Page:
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Assessment of the Bureau of Reclamation’s Security Program DHS has also drafted a sector-specific plan6 for the protection of dams and related resources. The plan sets out strategies for identifying dam assets, assessing vulnerabilities and prioritizing assets, developing protective programs, and planning for research and development. BOR helped to develop the dam sector plan in collaboration with USACE, other federal agencies, and other owners and operators of large dams (OMB, 2007). In the 6 years after the 9/11 attacks, Reclamation Completed threat and vulnerability assessments for about 300 dams and related facilities; Hired security guards for its NCI dams and for some other critical facilities; Installed cameras and deployed other security measures such as barriers, bollards, fences, and gates to limit access to facilities; Closed or limited the use of some roads that traverse dams; Installed redundant control systems and upgraded SCADA systems for dams and related facilities; and Conducted internal training through seminars and tabletop and full-scale exercises. Special events, including the 2002 Winter Olympics, the 2002 BOR Centennial, and the 2004 Lewis and Clark Bicentennial, received additional security attention and provided opportunities for security training. PREVIOUS REVIEWS OF RECLAMATION’S SECURITY PROGRAM Early in its effort to establish a security program, Reclamation requested a top-down security program review to ensure that the program becomes balanced and sustainable and is based on a graded approach to protection.7 The review was conducted by experts from Sandia National Laboratories and the Interagency Forum for Infrastructure Protection,8 who collected data between July 29 and December 18, 2002. These outside experts were tasked to (1) evaluate the organizational structure, policies, and processes of BOR’s security program and (2) make recommendations 6 The report is designated For Official Use Only and is exempted from disclosure to the public. 7 A graded approach gives the greatest of protection to the most important assets. 8 The Interagency Forum on Infrastructure Protection included the Army Corps of Engineers, Tennessee Valley Authority, Bonneville Power Administration, Western Area Power Administrations, Federal Emergency Management Agency, Federal Energy Regulatory Commission, Sandia National Laboratories, Association of State Dam Safety Officials, and others.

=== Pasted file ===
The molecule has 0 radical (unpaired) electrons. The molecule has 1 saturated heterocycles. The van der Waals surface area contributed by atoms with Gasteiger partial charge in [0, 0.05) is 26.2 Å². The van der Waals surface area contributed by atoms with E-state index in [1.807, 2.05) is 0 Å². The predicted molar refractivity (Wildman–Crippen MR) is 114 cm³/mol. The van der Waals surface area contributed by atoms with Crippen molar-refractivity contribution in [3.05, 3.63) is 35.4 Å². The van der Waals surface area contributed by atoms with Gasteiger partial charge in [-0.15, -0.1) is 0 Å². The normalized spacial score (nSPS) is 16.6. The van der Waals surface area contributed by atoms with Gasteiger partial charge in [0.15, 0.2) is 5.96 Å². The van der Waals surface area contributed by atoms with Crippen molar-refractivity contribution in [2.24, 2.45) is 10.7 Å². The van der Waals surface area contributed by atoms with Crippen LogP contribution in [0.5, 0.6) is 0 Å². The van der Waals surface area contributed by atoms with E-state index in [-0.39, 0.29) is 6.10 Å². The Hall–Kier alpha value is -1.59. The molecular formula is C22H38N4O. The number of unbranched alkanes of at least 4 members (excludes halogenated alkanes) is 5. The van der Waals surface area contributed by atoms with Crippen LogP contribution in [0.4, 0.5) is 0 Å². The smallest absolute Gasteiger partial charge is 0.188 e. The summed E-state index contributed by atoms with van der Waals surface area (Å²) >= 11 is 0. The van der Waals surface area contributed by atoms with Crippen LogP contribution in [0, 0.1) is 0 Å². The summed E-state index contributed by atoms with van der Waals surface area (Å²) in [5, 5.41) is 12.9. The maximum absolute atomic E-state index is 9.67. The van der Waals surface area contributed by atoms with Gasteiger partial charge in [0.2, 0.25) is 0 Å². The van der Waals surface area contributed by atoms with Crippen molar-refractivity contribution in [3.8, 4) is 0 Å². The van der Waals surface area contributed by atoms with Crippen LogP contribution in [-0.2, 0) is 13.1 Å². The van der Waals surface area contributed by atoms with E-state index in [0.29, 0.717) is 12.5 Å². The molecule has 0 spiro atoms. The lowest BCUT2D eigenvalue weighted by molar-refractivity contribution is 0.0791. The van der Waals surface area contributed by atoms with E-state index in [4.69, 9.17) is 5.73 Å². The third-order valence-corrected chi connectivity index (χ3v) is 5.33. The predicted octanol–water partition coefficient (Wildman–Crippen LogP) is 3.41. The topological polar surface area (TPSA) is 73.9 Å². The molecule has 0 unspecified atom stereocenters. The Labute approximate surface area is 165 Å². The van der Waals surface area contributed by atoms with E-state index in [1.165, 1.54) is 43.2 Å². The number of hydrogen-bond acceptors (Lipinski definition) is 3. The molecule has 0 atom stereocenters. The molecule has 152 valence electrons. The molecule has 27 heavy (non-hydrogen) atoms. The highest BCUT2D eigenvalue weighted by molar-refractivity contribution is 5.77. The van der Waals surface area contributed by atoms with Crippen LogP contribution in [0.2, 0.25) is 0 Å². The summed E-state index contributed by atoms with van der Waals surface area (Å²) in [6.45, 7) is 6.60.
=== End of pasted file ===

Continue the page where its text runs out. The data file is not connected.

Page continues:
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Assessment of the Bureau of Reclamation’s Security Program for a mature, sustainable security program. The final report was issued in June 2003.9 The top-down review contained a series of recommendations for enhancing and sustaining the security program. It was adopted by Reclamation as the roadmap for long-term security policies and strategies. Many of the recommendations have been or are being implemented. Two years later, in 2005, Reclamation’s security program was reviewed by the Program Integrity Division of DOI’s Office of the Inspector General. The review focused on whether Reclamation had implemented an adequate security program for its dams, particularly at the five NCI sites and other major dams, and whether funds appropriated for dam security had been properly expended.10 The performance of one element of Reclamation’s security program, site security, was reviewed by the Office of Management and Budget (OMB) in 2005 and 2006. The OMB review is based on the Program Assessment Rating Tool (PART) that was developed to assess and improve the performance of federal government programs and achieve better results. The PART review is intended to identify a program’s strengths and weaknesses to inform funding and management decisions aimed at making the program more effective. It looks at all factors that affect and reflect program performance, including program purpose and design; performance measurement, evaluations, and strategic planning; program management; and program results. The PART includes a consistent series of analytical questions that are intended to determine if programs are improving over time and to allow comparisons between similar programs in different agencies (OMB, 2007).11 OMB rated Reclamation’s site security program as “moderately effective,” which OMB defines as having set ambitious goals and being well managed. In summarizing its findings, OMB reported that the program has been re-invented since September 11, 2001, and after several rounds of internal and external reviews has made notable progress in improving the safety and security of key Reclamation facilities. To date it has made the most progress on upgrading the security of National Critical Infrastructure facilities, and is next moving to upgrade lower-risk facilities. The program has recently developed several creative and useful performance measures that will help track program accomplishments and 9 The report is designated For Official Use Only and is exempted from disclosure to the public. 10 The report is designated For Official Use Only and is exempted from disclosure to the public. 11 OMB has also evaluated 13 other Reclamation programs, including the safety of dams program, which was given the highest rating, “effective.”